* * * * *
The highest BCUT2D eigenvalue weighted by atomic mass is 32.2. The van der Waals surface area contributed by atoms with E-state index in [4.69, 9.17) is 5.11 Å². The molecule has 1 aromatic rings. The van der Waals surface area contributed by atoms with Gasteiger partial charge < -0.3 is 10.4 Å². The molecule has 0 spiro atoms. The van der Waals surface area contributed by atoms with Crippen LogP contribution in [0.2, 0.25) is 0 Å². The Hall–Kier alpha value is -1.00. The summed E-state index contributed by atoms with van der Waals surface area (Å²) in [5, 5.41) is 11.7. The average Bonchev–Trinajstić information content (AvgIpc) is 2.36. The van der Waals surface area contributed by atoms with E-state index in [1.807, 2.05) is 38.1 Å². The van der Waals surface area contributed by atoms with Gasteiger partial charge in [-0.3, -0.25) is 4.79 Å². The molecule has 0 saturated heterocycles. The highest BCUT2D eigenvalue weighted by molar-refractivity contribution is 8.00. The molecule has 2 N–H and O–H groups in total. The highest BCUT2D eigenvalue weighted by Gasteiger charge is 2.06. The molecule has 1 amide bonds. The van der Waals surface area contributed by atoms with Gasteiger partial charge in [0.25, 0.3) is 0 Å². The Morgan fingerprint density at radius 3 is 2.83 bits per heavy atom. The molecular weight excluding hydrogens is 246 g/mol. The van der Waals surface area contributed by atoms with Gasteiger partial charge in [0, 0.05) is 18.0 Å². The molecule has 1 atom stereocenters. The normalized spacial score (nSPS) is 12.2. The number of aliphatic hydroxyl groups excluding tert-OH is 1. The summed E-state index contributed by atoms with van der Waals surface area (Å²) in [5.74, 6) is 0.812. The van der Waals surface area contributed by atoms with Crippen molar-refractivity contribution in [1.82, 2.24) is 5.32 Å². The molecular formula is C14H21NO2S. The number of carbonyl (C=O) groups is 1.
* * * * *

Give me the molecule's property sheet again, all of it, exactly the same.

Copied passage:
The highest BCUT2D eigenvalue weighted by atomic mass is 32.2. The van der Waals surface area contributed by atoms with E-state index in [4.69, 9.17) is 5.11 Å². The molecule has 1 aromatic rings. The van der Waals surface area contributed by atoms with Gasteiger partial charge < -0.3 is 10.4 Å². The molecule has 0 spiro atoms. The van der Waals surface area contributed by atoms with Crippen LogP contribution in [0.2, 0.25) is 0 Å². The Hall–Kier alpha value is -1.00. The summed E-state index contributed by atoms with van der Waals surface area (Å²) in [5, 5.41) is 11.7. The average Bonchev–Trinajstić information content (AvgIpc) is 2.36. The van der Waals surface area contributed by atoms with E-state index in [1.807, 2.05) is 38.1 Å². The van der Waals surface area contributed by atoms with Gasteiger partial charge in [-0.3, -0.25) is 4.79 Å². The molecule has 0 saturated heterocycles. The highest BCUT2D eigenvalue weighted by molar-refractivity contribution is 8.00. The molecule has 2 N–H and O–H groups in total. The highest BCUT2D eigenvalue weighted by Gasteiger charge is 2.06. The molecule has 1 amide bonds. The van der Waals surface area contributed by atoms with Gasteiger partial charge in [0.25, 0.3) is 0 Å². The Morgan fingerprint density at radius 3 is 2.83 bits per heavy atom. The molecular weight excluding hydrogens is 246 g/mol. The van der Waals surface area contributed by atoms with Gasteiger partial charge in [0, 0.05) is 18.0 Å². The molecule has 1 atom stereocenters. The normalized spacial score (nSPS) is 12.2. The number of aliphatic hydroxyl groups excluding tert-OH is 1. The summed E-state index contributed by atoms with van der Waals surface area (Å²) in [5.74, 6) is 0.812. The van der Waals surface area contributed by atoms with Crippen molar-refractivity contribution in [1.82, 2.24) is 5.32 Å². The molecular formula is C14H21NO2S. The number of carbonyl (C=O) groups is 1.